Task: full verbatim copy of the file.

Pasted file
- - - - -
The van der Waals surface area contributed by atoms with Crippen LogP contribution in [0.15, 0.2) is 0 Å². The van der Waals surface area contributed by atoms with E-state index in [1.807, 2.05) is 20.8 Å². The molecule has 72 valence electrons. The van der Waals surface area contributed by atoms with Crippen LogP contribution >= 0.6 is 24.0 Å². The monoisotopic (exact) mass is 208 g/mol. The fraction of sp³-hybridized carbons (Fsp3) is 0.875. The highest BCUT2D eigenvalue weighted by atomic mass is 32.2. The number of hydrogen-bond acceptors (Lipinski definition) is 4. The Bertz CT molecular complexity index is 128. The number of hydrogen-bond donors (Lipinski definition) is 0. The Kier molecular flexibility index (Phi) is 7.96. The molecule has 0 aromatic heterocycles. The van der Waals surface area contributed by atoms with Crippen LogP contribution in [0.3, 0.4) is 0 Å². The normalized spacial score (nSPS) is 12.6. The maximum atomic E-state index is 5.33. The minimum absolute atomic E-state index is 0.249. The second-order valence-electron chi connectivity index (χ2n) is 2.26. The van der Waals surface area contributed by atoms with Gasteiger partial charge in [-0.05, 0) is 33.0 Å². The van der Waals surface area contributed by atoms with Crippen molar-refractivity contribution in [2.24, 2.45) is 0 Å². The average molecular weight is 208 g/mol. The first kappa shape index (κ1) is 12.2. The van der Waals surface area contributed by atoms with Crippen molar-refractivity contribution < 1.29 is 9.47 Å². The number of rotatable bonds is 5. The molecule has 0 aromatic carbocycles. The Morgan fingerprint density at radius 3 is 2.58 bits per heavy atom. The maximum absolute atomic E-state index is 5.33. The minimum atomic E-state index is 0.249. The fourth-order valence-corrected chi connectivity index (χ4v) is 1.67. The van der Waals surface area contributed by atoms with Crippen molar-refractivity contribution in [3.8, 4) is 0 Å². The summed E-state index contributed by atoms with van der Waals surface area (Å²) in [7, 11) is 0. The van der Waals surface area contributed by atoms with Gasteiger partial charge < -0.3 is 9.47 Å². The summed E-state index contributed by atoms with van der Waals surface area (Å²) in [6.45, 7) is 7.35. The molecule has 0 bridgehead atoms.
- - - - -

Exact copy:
The van der Waals surface area contributed by atoms with Crippen LogP contribution in [0.15, 0.2) is 0 Å². The van der Waals surface area contributed by atoms with E-state index in [1.807, 2.05) is 20.8 Å². The molecule has 72 valence electrons. The van der Waals surface area contributed by atoms with Crippen LogP contribution >= 0.6 is 24.0 Å². The monoisotopic (exact) mass is 208 g/mol. The fraction of sp³-hybridized carbons (Fsp3) is 0.875. The highest BCUT2D eigenvalue weighted by atomic mass is 32.2. The number of hydrogen-bond acceptors (Lipinski definition) is 4. The Bertz CT molecular complexity index is 128. The number of hydrogen-bond donors (Lipinski definition) is 0. The Kier molecular flexibility index (Phi) is 7.96. The molecule has 0 aromatic heterocycles. The van der Waals surface area contributed by atoms with Crippen LogP contribution in [0.3, 0.4) is 0 Å². The normalized spacial score (nSPS) is 12.6. The maximum atomic E-state index is 5.33. The minimum absolute atomic E-state index is 0.249. The second-order valence-electron chi connectivity index (χ2n) is 2.26. The van der Waals surface area contributed by atoms with Gasteiger partial charge in [-0.05, 0) is 33.0 Å². The van der Waals surface area contributed by atoms with Crippen molar-refractivity contribution in [2.24, 2.45) is 0 Å². The average molecular weight is 208 g/mol. The first kappa shape index (κ1) is 12.2. The van der Waals surface area contributed by atoms with Crippen molar-refractivity contribution < 1.29 is 9.47 Å². The number of rotatable bonds is 5. The molecule has 0 aromatic carbocycles. The Morgan fingerprint density at radius 3 is 2.58 bits per heavy atom. The maximum absolute atomic E-state index is 5.33. The minimum atomic E-state index is 0.249. The fourth-order valence-corrected chi connectivity index (χ4v) is 1.67. The van der Waals surface area contributed by atoms with Crippen molar-refractivity contribution in [3.8, 4) is 0 Å². The summed E-state index contributed by atoms with van der Waals surface area (Å²) in [7, 11) is 0. The van der Waals surface area contributed by atoms with Gasteiger partial charge < -0.3 is 9.47 Å². The summed E-state index contributed by atoms with van der Waals surface area (Å²) in [6.45, 7) is 7.35. The molecule has 0 bridgehead atoms.